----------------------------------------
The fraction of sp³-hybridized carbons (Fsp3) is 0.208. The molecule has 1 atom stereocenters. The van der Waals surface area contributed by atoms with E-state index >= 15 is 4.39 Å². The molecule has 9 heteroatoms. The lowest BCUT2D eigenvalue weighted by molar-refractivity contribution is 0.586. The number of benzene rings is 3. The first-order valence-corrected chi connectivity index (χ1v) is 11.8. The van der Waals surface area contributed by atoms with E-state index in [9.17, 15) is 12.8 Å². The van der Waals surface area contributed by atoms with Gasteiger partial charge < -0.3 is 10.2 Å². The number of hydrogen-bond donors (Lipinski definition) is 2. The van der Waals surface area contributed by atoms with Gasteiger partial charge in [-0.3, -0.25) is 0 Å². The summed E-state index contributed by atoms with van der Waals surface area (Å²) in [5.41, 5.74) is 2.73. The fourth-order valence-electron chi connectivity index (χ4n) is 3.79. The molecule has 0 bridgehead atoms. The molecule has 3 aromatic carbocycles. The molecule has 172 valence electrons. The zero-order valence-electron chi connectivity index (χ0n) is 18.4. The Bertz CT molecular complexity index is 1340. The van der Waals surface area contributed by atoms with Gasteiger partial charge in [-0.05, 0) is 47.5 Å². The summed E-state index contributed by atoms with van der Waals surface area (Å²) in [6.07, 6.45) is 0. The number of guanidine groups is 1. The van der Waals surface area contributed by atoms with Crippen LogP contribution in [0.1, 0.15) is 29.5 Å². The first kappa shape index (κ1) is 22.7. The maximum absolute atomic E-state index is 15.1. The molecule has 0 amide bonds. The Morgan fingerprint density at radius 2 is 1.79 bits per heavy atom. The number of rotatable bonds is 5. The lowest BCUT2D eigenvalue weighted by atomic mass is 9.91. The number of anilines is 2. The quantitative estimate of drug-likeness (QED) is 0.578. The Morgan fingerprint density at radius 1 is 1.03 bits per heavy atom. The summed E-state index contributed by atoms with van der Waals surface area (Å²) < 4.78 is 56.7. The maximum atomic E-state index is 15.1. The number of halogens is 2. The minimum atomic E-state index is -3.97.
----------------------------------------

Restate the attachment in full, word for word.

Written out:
The fraction of sp³-hybridized carbons (Fsp3) is 0.208. The molecule has 1 atom stereocenters. The van der Waals surface area contributed by atoms with E-state index >= 15 is 4.39 Å². The molecule has 9 heteroatoms. The lowest BCUT2D eigenvalue weighted by molar-refractivity contribution is 0.586. The number of benzene rings is 3. The first-order valence-corrected chi connectivity index (χ1v) is 11.8. The van der Waals surface area contributed by atoms with E-state index in [9.17, 15) is 12.8 Å². The van der Waals surface area contributed by atoms with Gasteiger partial charge < -0.3 is 10.2 Å². The number of hydrogen-bond donors (Lipinski definition) is 2. The van der Waals surface area contributed by atoms with Gasteiger partial charge in [-0.3, -0.25) is 0 Å². The summed E-state index contributed by atoms with van der Waals surface area (Å²) in [5.41, 5.74) is 2.73. The fourth-order valence-electron chi connectivity index (χ4n) is 3.79. The molecule has 0 bridgehead atoms. The molecule has 3 aromatic carbocycles. The molecule has 172 valence electrons. The zero-order valence-electron chi connectivity index (χ0n) is 18.4. The Bertz CT molecular complexity index is 1340. The van der Waals surface area contributed by atoms with Gasteiger partial charge in [-0.05, 0) is 47.5 Å². The summed E-state index contributed by atoms with van der Waals surface area (Å²) in [6.07, 6.45) is 0. The number of guanidine groups is 1. The van der Waals surface area contributed by atoms with Crippen LogP contribution in [0.1, 0.15) is 29.5 Å². The first kappa shape index (κ1) is 22.7. The maximum absolute atomic E-state index is 15.1. The molecule has 0 amide bonds. The Morgan fingerprint density at radius 2 is 1.79 bits per heavy atom. The number of rotatable bonds is 5. The lowest BCUT2D eigenvalue weighted by atomic mass is 9.91. The number of anilines is 2. The quantitative estimate of drug-likeness (QED) is 0.578. The Morgan fingerprint density at radius 1 is 1.03 bits per heavy atom. The summed E-state index contributed by atoms with van der Waals surface area (Å²) < 4.78 is 56.7. The maximum atomic E-state index is 15.1. The number of halogens is 2. The minimum atomic E-state index is -3.97.